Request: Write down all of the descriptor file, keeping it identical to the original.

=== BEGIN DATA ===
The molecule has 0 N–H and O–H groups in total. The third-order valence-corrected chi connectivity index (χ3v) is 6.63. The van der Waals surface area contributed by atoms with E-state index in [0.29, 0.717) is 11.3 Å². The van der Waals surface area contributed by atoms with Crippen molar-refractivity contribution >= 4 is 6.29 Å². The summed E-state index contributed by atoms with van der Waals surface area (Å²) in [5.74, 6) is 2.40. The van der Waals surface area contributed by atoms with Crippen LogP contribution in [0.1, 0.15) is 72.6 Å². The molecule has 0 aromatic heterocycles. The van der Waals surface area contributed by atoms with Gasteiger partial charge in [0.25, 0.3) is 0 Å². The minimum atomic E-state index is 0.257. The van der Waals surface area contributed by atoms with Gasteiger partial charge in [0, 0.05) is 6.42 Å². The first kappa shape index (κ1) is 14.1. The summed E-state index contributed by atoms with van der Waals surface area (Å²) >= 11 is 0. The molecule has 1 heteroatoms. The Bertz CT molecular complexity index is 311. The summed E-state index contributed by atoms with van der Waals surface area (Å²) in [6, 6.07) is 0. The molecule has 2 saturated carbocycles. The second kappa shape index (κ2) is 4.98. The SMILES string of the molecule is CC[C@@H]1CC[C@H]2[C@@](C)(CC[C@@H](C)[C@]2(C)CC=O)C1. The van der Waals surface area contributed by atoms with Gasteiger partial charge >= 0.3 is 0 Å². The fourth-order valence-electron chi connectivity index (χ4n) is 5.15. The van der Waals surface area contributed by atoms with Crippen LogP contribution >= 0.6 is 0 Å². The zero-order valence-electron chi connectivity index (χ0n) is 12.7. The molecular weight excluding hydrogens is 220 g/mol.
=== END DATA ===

The molecule has 0 N–H and O–H groups in total. The third-order valence-corrected chi connectivity index (χ3v) is 6.63. The van der Waals surface area contributed by atoms with E-state index in [0.29, 0.717) is 11.3 Å². The van der Waals surface area contributed by atoms with Crippen molar-refractivity contribution >= 4 is 6.29 Å². The summed E-state index contributed by atoms with van der Waals surface area (Å²) in [5.74, 6) is 2.40. The van der Waals surface area contributed by atoms with Crippen LogP contribution in [0.1, 0.15) is 72.6 Å². The molecule has 0 aromatic heterocycles. The van der Waals surface area contributed by atoms with Gasteiger partial charge in [0.25, 0.3) is 0 Å². The minimum atomic E-state index is 0.257. The van der Waals surface area contributed by atoms with Gasteiger partial charge in [0, 0.05) is 6.42 Å². The first kappa shape index (κ1) is 14.1. The summed E-state index contributed by atoms with van der Waals surface area (Å²) >= 11 is 0. The molecule has 1 heteroatoms. The Bertz CT molecular complexity index is 311. The summed E-state index contributed by atoms with van der Waals surface area (Å²) in [6, 6.07) is 0. The molecule has 2 saturated carbocycles. The second kappa shape index (κ2) is 4.98. The SMILES string of the molecule is CC[C@@H]1CC[C@H]2[C@@](C)(CC[C@@H](C)[C@]2(C)CC=O)C1. The van der Waals surface area contributed by atoms with Gasteiger partial charge >= 0.3 is 0 Å². The fourth-order valence-electron chi connectivity index (χ4n) is 5.15. The van der Waals surface area contributed by atoms with Crippen LogP contribution >= 0.6 is 0 Å². The zero-order valence-electron chi connectivity index (χ0n) is 12.7. The molecular weight excluding hydrogens is 220 g/mol.